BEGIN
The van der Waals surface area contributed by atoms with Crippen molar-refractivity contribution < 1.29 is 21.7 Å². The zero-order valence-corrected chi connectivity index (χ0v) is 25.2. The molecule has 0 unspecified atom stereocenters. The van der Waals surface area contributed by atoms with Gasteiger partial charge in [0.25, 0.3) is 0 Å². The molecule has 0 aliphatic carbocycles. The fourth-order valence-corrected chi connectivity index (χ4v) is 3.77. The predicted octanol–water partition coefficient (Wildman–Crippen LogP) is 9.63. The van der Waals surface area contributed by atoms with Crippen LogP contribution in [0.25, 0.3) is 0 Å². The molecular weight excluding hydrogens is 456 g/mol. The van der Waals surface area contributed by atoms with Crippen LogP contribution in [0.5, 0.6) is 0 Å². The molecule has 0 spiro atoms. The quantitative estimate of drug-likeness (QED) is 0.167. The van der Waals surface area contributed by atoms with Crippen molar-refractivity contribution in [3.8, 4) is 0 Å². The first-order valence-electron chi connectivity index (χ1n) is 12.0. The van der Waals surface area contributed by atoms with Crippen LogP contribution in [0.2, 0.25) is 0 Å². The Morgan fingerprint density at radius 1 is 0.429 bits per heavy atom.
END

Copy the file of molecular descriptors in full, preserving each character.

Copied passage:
The van der Waals surface area contributed by atoms with Crippen molar-refractivity contribution < 1.29 is 21.7 Å². The zero-order valence-corrected chi connectivity index (χ0v) is 25.2. The molecule has 0 unspecified atom stereocenters. The van der Waals surface area contributed by atoms with Gasteiger partial charge in [0.25, 0.3) is 0 Å². The molecule has 0 aliphatic carbocycles. The fourth-order valence-corrected chi connectivity index (χ4v) is 3.77. The predicted octanol–water partition coefficient (Wildman–Crippen LogP) is 9.63. The van der Waals surface area contributed by atoms with Crippen LogP contribution in [0.25, 0.3) is 0 Å². The molecular weight excluding hydrogens is 456 g/mol. The van der Waals surface area contributed by atoms with Crippen LogP contribution in [0.5, 0.6) is 0 Å². The molecule has 0 spiro atoms. The quantitative estimate of drug-likeness (QED) is 0.167. The van der Waals surface area contributed by atoms with Crippen molar-refractivity contribution in [3.8, 4) is 0 Å². The first-order valence-electron chi connectivity index (χ1n) is 12.0. The van der Waals surface area contributed by atoms with Crippen LogP contribution in [0.2, 0.25) is 0 Å². The Morgan fingerprint density at radius 1 is 0.429 bits per heavy atom.